OmiHachiman is the most famous tourist spot in the Omi region. Famous for the ruins of Hachiman-yama Castle and its beautiful moats and its abundance of its one-of-a-kind local food, the city is also home to the historic Chomeiji Temple, the 31st temple of the Saigoku Kannon Pilgrimage.
The History of Chomeiji Temple
Temple records place the origins of Chomeji to around the 4th century and center around a story of the famous ancient politician Takenouchi no Sukune carved the following passage into a large willow tree.
” I wish to live a long life”
Miraculously his wish really came true and allegedly he lived to be 300 years old.
Several hundred years later, Prince Shotoku found Sukune’s inscription in the tree. Since Sukune was a very famous politician indeed, Prince Shotoku was quite impressed with his discovery. Just then, an old man appeared and instructed the prince to carve the tree into a Kannon statue. Prince Shotoku followed the man’s instructions and enshrined his statue in the little temple, naming it “Chomeiji” meaning, “the temple of long life”.
Getting to Chomeiji Temple
The closets station to Chomeiji is Omihachiman Station off the JR Tokaido Line. It is an hour away from Osaka City, and 30 minutes from Kyoto via the Special Rapid Service.
From Omihachiman Station, take a bus to the Chomeiji bus stop (departing from bus stop No.6). Bus service to the temple is available at least twice an hour and costs 490 yen. The bus also drops by several popular major tourists spots including the Hachiman-yama Castle’s moats and La Corina (a sweets plaza).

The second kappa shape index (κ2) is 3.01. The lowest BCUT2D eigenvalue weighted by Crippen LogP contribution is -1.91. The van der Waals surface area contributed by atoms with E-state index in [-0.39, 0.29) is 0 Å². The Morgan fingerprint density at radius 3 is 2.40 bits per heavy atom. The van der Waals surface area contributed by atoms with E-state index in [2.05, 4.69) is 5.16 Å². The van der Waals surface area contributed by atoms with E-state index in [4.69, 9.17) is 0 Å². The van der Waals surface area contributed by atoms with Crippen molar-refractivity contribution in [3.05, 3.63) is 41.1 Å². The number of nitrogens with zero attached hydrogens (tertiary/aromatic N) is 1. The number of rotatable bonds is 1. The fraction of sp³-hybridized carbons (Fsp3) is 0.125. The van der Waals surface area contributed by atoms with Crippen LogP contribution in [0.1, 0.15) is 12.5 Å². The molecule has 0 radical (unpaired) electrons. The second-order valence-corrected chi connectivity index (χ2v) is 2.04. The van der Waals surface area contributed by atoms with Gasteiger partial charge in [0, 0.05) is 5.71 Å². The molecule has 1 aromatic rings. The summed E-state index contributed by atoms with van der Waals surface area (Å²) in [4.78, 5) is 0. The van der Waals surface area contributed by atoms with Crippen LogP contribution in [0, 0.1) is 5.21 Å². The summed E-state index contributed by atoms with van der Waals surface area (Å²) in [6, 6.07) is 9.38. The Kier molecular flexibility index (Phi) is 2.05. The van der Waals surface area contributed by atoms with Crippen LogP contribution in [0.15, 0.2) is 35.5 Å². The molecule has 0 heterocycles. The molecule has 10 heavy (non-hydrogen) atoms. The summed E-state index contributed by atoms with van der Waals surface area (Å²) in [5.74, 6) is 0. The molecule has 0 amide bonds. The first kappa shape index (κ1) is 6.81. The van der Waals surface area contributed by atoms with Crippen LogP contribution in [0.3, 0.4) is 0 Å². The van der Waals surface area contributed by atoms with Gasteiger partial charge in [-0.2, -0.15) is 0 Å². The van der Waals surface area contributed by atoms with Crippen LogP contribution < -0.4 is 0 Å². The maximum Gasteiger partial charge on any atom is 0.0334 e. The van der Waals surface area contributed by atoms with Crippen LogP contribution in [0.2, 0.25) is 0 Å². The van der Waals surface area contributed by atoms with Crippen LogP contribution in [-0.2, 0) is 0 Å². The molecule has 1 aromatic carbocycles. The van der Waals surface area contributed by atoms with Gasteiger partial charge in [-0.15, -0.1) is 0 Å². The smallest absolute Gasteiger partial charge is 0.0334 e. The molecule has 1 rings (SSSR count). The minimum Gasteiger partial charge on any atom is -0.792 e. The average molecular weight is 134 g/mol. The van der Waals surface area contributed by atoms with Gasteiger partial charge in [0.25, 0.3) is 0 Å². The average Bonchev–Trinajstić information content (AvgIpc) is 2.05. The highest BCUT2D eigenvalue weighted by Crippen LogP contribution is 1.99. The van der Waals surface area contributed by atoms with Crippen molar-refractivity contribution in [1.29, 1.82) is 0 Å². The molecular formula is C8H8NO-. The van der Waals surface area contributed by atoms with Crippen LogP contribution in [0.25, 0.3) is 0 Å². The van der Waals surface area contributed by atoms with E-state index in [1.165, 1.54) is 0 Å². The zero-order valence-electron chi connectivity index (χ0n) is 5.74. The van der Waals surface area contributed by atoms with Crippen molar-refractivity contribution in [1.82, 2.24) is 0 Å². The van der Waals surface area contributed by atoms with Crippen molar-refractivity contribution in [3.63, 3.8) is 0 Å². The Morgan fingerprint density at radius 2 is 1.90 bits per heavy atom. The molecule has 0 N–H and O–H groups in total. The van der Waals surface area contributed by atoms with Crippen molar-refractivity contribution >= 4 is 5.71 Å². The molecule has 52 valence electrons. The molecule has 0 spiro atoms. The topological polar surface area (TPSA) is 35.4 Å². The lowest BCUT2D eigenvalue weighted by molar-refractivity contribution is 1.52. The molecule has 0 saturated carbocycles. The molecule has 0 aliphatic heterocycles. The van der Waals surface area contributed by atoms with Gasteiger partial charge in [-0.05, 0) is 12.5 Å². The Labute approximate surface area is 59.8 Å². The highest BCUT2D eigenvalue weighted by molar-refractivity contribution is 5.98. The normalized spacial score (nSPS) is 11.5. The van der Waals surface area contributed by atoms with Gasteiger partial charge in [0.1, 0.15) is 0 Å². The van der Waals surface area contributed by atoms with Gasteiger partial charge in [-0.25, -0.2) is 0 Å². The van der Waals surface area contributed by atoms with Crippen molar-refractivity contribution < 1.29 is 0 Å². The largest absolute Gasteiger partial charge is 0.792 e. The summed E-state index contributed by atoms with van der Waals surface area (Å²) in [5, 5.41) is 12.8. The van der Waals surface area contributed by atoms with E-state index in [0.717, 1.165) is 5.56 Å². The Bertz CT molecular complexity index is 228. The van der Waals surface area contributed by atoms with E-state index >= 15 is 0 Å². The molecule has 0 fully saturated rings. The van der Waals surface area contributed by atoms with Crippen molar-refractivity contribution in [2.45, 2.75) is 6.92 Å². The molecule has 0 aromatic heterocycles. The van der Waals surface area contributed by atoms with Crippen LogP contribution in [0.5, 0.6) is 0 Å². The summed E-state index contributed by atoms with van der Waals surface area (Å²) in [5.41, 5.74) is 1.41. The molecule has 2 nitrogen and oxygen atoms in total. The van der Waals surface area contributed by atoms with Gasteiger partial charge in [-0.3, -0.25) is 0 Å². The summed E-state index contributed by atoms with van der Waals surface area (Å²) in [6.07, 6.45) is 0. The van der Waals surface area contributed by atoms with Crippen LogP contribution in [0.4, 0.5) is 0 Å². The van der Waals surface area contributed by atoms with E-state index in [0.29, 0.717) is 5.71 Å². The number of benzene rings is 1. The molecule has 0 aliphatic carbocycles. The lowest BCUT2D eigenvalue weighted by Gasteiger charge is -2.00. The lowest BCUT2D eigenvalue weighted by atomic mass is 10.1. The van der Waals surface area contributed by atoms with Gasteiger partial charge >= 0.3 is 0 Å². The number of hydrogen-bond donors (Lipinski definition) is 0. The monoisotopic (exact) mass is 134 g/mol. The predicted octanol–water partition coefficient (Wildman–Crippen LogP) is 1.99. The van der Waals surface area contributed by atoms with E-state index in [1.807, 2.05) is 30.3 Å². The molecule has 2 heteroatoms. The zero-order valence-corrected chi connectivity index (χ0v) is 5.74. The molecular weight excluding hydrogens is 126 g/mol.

Temple Grounds of Chomeiji
After you get off at the temple’s bus stop you will not see it right away. To reach the temple you have to climb 808 stairs to reach the temple grounds, which sit at the top of the modest sized mountain of the same name.
It was only 20 minutes to walk up the stairs. As it was middle of the summer, it was hot! Make sure to take plenty of water with you!!
The hondo enshrines Senju Kannon statue and two other Kannon statues, Jyuichimen-Kannon and Sho-Kannon, all of which date back to the 10-12th centuries. These statues are only periodically out for public viewing and we aren’t when the temple is going to have them on display again. (The last time was in 2009.)
Behind the hondo is the shutara-iwa, which is many believe is the physical embodiment of Takenouchi no Sukune.
After visiting hondo, make sure to go to the top of the mountain, which takes only a few minutes. You can get a great view of Lake Biwa from the top of the mountain.
Also on the top of the mountain is Tarobo Daigongen Shrine, which enshrines the tengu, Tarobo, in Atago Shrine in Kyoto.
Information: Kumano Hongu Taisha
157 Chomeijicho Omihachiman City, Shiga Prefecture